The Delorme inReach SE Satellite Communication device is close to having a real “trail Angel” along with you on all your back country remote trips.

I must admit I was hesitant to purchase the Delorme, and roughly $300 it was an expensive piece of gear. While preparing for my Mt Whitney Summit, I was thinking a lot about safety in the final weeks leading up to the trip.

I did a whole lot of planning, from obtaining my permits, ordering custom made maps, and having the right gear for a hike that was going to have lots of snow and large ice fields.

What was the deciding factor that made me finally pull the trigger on this expensive piece of gear? Peace of mind.

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Pillow Talk

Lets have a little pillow talk here on Cattywampur tonight. Ultra light backpackers are probably shuttering at the word “Pillow” mentioned in conjunction with camping, but I am all for them!

I have been there, trying to be super light but now I just go light where it makes sense. I do not mind sacrificing a little weight for some added comfort at night. I have tried using clothes jackets, and even my pack as a pillow in the past. Don’t get me wrong all those non pillows have all worked, but a good nights sleep on a dedicated pillow I think does a world of difference for you mentally on the trail.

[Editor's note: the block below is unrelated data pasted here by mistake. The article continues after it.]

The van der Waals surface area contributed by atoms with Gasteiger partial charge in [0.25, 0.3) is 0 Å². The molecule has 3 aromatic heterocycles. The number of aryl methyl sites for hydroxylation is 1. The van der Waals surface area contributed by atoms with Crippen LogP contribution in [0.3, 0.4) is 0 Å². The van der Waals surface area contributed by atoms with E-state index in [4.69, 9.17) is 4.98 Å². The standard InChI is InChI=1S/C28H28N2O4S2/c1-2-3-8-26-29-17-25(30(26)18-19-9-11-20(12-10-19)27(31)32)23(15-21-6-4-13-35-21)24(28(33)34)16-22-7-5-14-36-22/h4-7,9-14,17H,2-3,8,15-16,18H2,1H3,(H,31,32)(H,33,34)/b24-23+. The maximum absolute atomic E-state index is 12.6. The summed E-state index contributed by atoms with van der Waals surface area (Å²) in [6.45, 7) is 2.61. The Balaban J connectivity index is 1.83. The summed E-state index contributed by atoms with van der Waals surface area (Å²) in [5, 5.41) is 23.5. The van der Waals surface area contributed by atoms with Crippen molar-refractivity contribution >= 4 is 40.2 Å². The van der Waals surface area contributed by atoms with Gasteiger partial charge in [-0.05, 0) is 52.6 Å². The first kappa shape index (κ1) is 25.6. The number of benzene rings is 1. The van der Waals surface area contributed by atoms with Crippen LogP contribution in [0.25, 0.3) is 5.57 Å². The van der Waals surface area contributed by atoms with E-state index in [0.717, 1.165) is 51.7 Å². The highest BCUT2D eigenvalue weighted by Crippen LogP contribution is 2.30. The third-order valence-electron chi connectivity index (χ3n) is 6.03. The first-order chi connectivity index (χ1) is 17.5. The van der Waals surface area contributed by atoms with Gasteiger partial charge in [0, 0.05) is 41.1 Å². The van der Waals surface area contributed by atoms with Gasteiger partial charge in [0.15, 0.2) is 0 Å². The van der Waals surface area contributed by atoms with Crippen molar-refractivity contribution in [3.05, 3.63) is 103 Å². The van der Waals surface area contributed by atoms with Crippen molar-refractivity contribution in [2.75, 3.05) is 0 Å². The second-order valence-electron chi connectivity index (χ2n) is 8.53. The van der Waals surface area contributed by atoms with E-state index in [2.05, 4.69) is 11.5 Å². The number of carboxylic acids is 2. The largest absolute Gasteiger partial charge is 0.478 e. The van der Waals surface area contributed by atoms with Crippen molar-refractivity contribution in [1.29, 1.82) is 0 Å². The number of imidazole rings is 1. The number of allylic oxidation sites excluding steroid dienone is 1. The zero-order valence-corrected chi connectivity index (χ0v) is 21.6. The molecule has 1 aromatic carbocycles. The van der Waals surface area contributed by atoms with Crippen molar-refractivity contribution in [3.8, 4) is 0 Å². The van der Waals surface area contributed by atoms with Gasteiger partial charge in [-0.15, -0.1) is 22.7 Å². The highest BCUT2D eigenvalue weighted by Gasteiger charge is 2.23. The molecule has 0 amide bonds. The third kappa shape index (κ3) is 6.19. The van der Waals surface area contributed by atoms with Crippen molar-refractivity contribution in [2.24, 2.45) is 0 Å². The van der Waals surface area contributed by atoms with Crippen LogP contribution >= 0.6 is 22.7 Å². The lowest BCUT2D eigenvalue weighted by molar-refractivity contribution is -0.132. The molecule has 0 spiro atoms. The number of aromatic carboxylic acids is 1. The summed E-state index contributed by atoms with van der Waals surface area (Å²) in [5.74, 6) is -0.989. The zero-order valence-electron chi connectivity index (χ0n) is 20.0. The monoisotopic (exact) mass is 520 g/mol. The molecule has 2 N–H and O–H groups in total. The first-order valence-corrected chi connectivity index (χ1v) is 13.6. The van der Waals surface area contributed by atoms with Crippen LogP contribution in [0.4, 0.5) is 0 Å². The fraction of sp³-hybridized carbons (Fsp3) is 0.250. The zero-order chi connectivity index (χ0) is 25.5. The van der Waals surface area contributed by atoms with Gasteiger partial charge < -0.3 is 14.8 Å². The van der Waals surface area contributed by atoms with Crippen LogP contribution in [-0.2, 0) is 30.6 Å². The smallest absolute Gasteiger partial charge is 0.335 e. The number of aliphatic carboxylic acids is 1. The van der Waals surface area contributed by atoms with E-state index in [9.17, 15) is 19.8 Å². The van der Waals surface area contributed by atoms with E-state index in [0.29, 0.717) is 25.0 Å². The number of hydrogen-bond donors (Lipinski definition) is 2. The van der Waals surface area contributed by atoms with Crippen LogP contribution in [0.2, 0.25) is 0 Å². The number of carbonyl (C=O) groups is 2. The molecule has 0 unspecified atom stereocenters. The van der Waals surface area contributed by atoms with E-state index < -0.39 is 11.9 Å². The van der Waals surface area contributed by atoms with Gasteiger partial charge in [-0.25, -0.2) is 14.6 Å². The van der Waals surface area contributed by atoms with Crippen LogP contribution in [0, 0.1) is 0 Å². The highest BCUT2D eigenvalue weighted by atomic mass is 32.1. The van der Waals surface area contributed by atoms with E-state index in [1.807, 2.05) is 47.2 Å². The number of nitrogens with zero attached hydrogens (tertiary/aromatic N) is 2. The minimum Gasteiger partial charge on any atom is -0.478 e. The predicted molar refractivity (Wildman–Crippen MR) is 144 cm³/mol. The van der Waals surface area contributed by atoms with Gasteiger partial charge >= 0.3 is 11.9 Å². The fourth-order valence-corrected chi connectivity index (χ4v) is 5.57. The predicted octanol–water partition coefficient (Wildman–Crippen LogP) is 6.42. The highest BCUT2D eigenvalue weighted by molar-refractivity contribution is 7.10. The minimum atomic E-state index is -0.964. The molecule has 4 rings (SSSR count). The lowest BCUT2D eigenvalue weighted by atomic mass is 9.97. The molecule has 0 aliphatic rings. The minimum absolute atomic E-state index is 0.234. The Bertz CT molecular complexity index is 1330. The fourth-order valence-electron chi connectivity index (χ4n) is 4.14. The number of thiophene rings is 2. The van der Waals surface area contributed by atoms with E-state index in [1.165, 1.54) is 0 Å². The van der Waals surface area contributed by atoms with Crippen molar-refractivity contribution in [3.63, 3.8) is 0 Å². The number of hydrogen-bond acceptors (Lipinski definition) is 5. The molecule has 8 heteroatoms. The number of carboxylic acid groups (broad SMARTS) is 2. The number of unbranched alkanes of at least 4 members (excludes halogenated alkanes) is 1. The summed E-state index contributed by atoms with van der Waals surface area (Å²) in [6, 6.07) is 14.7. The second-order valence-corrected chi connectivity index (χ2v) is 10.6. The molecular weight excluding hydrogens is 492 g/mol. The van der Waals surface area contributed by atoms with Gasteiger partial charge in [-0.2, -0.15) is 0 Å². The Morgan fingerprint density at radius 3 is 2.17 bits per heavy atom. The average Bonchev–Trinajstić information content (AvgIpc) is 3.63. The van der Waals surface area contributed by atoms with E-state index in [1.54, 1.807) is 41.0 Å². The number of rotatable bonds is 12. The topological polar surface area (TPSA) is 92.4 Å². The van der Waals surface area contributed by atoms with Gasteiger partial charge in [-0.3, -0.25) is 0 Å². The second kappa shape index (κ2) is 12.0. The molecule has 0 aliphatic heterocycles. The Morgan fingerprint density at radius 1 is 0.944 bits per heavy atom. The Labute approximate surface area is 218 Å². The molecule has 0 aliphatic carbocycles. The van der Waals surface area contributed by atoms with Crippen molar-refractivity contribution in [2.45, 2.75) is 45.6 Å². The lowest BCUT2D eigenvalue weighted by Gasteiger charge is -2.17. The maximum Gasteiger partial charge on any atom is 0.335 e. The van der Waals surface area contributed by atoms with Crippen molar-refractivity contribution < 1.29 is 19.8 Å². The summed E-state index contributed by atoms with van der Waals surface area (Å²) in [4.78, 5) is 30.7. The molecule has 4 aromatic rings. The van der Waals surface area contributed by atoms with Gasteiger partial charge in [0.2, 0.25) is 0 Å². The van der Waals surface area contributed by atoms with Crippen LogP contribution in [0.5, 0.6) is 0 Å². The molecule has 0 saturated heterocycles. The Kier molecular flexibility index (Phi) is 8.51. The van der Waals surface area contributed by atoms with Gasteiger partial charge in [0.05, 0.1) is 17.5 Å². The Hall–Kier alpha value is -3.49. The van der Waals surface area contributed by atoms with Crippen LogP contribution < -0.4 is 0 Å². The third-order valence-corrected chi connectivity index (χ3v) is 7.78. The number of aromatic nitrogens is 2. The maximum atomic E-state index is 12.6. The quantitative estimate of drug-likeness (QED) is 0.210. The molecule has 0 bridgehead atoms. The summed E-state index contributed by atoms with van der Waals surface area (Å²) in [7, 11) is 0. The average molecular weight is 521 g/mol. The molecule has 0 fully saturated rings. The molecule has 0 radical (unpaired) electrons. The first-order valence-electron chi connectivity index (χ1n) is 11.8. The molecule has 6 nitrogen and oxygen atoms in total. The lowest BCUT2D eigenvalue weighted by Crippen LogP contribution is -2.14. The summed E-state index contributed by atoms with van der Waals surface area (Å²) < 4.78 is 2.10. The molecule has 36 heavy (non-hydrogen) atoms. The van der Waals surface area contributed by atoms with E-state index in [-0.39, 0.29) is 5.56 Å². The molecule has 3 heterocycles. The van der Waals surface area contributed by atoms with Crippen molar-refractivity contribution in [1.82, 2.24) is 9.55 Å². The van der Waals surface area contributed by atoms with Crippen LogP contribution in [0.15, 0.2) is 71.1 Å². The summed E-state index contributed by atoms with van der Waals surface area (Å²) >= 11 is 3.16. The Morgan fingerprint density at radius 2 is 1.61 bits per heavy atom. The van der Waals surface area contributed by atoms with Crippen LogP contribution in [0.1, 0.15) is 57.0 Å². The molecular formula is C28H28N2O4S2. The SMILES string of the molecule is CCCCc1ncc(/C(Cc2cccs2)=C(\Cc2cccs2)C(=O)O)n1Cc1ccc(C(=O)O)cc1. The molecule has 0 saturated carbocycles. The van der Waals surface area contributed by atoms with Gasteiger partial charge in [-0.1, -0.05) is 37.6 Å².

Lets talk about what I think are two of the best backpacking pillows on the market today, the Nemo Fillo and the Sea to Summit Aeros Premium.

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Not Quite the Holy Grayl of Water Purification

I really wanted to love it, I even stood up for it on Back Country Post Forums, before given it a real test. The Grayl Ultralight is a new water filter and purifier that works almost like a coffee press. For a quick and dirty of how it works check out their video (Or read my first impressions here):

The Grayl Ultralight intrigued me and I was excited that Grayl was gracious enough to give me a free purifier to test 6 days on the High Sierra Trail to Mt Whitney. Before I got out on the trail, I did some in home tests and it worked great. It was simple, sturdy and filtered water quickly and easily. My first impressions of the Grayl Ultralight were superb!